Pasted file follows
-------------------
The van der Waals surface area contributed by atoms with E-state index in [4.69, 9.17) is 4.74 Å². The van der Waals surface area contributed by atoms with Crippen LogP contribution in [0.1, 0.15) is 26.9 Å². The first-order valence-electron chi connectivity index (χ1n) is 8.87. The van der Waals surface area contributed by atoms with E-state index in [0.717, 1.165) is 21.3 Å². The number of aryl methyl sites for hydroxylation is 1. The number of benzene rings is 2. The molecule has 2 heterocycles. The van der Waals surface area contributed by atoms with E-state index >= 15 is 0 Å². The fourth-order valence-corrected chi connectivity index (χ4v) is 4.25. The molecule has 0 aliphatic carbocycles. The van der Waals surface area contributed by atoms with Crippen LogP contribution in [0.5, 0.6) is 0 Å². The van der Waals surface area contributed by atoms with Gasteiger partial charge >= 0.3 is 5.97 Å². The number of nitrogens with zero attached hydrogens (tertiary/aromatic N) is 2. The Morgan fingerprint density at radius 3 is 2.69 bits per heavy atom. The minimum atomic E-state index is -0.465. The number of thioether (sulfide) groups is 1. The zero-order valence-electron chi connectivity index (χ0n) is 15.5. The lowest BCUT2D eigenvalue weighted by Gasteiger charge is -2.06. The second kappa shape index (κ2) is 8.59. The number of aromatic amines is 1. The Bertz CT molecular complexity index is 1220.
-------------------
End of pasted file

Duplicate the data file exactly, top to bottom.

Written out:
The van der Waals surface area contributed by atoms with E-state index in [4.69, 9.17) is 4.74 Å². The van der Waals surface area contributed by atoms with Crippen LogP contribution in [0.1, 0.15) is 26.9 Å². The first-order valence-electron chi connectivity index (χ1n) is 8.87. The van der Waals surface area contributed by atoms with E-state index in [0.717, 1.165) is 21.3 Å². The number of aryl methyl sites for hydroxylation is 1. The number of benzene rings is 2. The molecule has 2 heterocycles. The van der Waals surface area contributed by atoms with E-state index >= 15 is 0 Å². The fourth-order valence-corrected chi connectivity index (χ4v) is 4.25. The molecule has 0 aliphatic carbocycles. The van der Waals surface area contributed by atoms with Crippen LogP contribution in [0.5, 0.6) is 0 Å². The van der Waals surface area contributed by atoms with Gasteiger partial charge >= 0.3 is 5.97 Å². The number of nitrogens with zero attached hydrogens (tertiary/aromatic N) is 2. The Morgan fingerprint density at radius 3 is 2.69 bits per heavy atom. The minimum atomic E-state index is -0.465. The number of thioether (sulfide) groups is 1. The zero-order valence-electron chi connectivity index (χ0n) is 15.5. The lowest BCUT2D eigenvalue weighted by Gasteiger charge is -2.06. The second kappa shape index (κ2) is 8.59. The number of aromatic amines is 1. The Bertz CT molecular complexity index is 1220.